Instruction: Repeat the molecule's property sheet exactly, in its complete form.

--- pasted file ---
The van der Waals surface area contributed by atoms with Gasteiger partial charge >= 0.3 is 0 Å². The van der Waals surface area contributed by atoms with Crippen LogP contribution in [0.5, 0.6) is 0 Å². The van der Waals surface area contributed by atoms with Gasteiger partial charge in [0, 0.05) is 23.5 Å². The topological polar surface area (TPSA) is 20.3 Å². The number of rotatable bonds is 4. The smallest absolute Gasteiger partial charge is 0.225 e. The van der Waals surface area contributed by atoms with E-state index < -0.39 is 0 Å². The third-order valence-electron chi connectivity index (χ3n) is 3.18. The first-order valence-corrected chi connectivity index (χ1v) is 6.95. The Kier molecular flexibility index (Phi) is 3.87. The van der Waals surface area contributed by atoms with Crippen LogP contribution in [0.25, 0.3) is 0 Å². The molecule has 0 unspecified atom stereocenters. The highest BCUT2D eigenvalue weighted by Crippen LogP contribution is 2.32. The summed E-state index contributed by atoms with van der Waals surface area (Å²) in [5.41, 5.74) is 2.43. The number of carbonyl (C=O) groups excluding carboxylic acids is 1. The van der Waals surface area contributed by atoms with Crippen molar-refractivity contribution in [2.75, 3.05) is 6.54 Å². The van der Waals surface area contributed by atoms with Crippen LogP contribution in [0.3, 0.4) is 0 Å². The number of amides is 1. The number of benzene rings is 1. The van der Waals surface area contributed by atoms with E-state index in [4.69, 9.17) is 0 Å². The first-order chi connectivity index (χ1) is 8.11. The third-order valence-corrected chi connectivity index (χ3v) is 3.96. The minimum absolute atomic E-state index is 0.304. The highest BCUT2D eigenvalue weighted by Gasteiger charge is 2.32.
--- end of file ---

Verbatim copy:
The van der Waals surface area contributed by atoms with Gasteiger partial charge >= 0.3 is 0 Å². The van der Waals surface area contributed by atoms with Crippen LogP contribution in [0.5, 0.6) is 0 Å². The van der Waals surface area contributed by atoms with Gasteiger partial charge in [0, 0.05) is 23.5 Å². The topological polar surface area (TPSA) is 20.3 Å². The number of rotatable bonds is 4. The smallest absolute Gasteiger partial charge is 0.225 e. The van der Waals surface area contributed by atoms with E-state index < -0.39 is 0 Å². The third-order valence-electron chi connectivity index (χ3n) is 3.18. The first-order valence-corrected chi connectivity index (χ1v) is 6.95. The Kier molecular flexibility index (Phi) is 3.87. The van der Waals surface area contributed by atoms with Crippen LogP contribution in [0.25, 0.3) is 0 Å². The molecule has 0 unspecified atom stereocenters. The highest BCUT2D eigenvalue weighted by Crippen LogP contribution is 2.32. The summed E-state index contributed by atoms with van der Waals surface area (Å²) in [5.41, 5.74) is 2.43. The number of carbonyl (C=O) groups excluding carboxylic acids is 1. The van der Waals surface area contributed by atoms with Crippen molar-refractivity contribution in [2.75, 3.05) is 6.54 Å². The van der Waals surface area contributed by atoms with Crippen LogP contribution in [0.3, 0.4) is 0 Å². The number of amides is 1. The number of benzene rings is 1. The van der Waals surface area contributed by atoms with E-state index in [4.69, 9.17) is 0 Å². The first-order chi connectivity index (χ1) is 8.11. The third-order valence-corrected chi connectivity index (χ3v) is 3.96. The minimum absolute atomic E-state index is 0.304. The highest BCUT2D eigenvalue weighted by Gasteiger charge is 2.32.